It's the dreaded "dog days of summer," I guess — it's one of those rare weeks when there's really not much on the new release list to talk about. But that doesn't mean there's nothing to talk about. When lacking things to buy in-store there's the burgeoning option of online purchases, and I'm not talking about Amazon.com and their ilk. I'll use these opportunities to talk about those options. Today it's one of my favorites.
The first that I'm aware of, and possibly most important, is King Crimson guitarist Robert Fripp's brainchild, Discipline Global Mobile (DGM) and its new offshoot, DGMLive.com. DGM was formed in the '90s when Fripp, frustrated with the increasingly hostile situation with regular record labels, decided that he needed his own outlet for music. As the decade wore on, he divorced himself more and more from standard label procedures until he was able to produce music the way he wished to, then farm it out to the labels for distribution, if necessary (as in the case of King Crimson's bigger releases), or release them himself.
Much of the label's output, however, has been in the form of live archival releases of King Crimson material under the King Crimson Collector's Club moniker. At first this club functioned as a subscription-only deal: the subscribers each paid a chunk of money up front and for about a year would receive a number of exclusive live releases by the band, with the ability to opt out of any particular release if it didn't appeal to their interests.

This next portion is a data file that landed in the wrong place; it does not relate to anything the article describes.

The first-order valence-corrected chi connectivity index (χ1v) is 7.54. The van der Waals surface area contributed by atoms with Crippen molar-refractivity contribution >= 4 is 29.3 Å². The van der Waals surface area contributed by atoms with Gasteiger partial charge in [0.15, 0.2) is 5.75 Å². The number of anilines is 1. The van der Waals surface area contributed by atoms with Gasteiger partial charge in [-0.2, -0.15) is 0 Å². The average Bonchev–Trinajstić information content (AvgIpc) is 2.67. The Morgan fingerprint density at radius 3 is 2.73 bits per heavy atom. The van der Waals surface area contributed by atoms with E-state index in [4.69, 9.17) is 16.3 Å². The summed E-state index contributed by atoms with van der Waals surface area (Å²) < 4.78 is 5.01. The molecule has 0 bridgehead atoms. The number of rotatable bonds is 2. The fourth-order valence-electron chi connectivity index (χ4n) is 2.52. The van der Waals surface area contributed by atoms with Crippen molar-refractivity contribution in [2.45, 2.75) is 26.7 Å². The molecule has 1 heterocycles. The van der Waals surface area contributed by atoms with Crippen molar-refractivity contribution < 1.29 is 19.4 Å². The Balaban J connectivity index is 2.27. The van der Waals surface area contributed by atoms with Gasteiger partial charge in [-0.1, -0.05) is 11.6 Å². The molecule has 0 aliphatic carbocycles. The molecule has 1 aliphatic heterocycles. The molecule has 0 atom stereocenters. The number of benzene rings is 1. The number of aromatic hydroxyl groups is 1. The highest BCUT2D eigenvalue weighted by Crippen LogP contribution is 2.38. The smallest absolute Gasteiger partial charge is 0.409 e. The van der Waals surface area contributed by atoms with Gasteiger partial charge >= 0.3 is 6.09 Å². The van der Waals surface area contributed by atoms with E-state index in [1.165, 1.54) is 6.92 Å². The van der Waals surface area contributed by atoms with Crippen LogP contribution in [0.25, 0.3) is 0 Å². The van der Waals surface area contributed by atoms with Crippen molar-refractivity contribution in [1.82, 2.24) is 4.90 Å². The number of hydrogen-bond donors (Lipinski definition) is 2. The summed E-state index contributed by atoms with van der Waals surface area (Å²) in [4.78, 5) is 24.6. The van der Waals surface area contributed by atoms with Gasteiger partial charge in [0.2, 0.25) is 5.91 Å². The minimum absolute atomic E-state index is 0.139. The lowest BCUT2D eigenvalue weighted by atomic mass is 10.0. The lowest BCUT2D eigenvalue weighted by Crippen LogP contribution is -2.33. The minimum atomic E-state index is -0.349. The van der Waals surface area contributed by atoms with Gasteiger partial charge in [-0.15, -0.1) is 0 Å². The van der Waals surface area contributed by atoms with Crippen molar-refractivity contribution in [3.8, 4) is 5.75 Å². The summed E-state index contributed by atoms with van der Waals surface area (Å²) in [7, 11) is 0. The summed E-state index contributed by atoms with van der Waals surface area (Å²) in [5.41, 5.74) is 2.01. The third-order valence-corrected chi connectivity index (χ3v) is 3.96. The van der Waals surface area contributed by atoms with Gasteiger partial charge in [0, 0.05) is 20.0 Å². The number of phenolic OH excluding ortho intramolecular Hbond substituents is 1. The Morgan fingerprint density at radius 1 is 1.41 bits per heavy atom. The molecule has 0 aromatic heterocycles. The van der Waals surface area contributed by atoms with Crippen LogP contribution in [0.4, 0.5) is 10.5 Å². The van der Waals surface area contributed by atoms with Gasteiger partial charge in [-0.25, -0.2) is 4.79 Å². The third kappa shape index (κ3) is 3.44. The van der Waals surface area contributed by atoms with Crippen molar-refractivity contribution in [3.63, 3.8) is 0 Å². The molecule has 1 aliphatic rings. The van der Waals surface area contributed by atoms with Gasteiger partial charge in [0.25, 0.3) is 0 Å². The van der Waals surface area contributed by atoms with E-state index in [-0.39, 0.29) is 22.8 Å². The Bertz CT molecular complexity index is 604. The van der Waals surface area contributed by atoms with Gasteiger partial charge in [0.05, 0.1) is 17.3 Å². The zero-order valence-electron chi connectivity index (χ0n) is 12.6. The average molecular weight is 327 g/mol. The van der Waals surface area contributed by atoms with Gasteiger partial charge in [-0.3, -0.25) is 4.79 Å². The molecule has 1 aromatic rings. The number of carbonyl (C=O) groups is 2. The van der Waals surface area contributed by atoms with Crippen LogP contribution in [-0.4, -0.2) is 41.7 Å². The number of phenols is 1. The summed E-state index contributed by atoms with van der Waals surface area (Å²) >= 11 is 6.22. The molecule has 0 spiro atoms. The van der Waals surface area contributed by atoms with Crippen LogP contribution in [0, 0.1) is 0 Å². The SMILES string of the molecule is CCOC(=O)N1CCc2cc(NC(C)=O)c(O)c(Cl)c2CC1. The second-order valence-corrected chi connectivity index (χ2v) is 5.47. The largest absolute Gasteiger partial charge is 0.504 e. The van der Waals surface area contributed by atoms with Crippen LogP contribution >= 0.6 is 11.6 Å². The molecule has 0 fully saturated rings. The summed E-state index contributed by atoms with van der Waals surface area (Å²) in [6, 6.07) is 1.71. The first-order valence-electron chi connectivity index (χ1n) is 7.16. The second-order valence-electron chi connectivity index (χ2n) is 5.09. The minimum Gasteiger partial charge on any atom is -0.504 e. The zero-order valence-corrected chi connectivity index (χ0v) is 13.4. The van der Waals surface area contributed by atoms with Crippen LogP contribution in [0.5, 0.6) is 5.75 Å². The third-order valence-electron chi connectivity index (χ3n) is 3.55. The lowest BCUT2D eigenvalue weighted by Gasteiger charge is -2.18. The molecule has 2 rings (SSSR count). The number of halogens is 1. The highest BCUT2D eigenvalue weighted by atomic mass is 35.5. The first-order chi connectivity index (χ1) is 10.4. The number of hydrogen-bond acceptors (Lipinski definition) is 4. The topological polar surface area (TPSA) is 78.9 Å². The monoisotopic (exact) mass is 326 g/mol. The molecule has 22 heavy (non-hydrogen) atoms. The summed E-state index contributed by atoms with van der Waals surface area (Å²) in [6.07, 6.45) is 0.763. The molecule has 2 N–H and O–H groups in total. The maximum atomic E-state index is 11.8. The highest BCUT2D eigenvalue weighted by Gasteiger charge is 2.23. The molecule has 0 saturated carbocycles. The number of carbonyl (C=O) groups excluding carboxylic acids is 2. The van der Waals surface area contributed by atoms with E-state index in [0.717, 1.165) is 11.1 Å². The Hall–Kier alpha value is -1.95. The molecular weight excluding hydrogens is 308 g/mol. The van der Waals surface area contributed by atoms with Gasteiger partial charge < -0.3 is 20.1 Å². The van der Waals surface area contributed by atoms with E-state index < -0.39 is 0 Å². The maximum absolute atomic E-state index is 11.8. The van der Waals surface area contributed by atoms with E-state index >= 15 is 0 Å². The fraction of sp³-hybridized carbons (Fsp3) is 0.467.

What the subscribers received in their mailbox was a top-quality product that had been slaved over to ensure the sound quality was of the highest order possible, even when the original source material was marginal at best (the majority, however, are official band recordings and not bootleg audience recordings). The liner notes were extensive and included relevant photographs when possible. They are true collector's items, not just in their somewhat limited availability, but in their loving presentation.
After awhile, however, the subscription scheme was shelved in lieu of simply ordering the discs online, and continues in this fashion to this day, albeit at a slower pace due to DGM's latest project: DGMLive.com.
In an effort to slake the appetite of fans, the DGM team moved late in 2005 to a whole new model of offering the fans the live material, showing that they'd been listening all along. After all, what listeners really want is the music, right? DGM addressed this by making available, at a much faster pace than the Club would allow, exclusive live material via downloads of FLAC and mp3 files for fair prices, and included artwork in PDF form as well. What's even more interesting is that DGM has jumped on the Bit Torrent bandwagon, which can allow for some blazingly fast download speeds.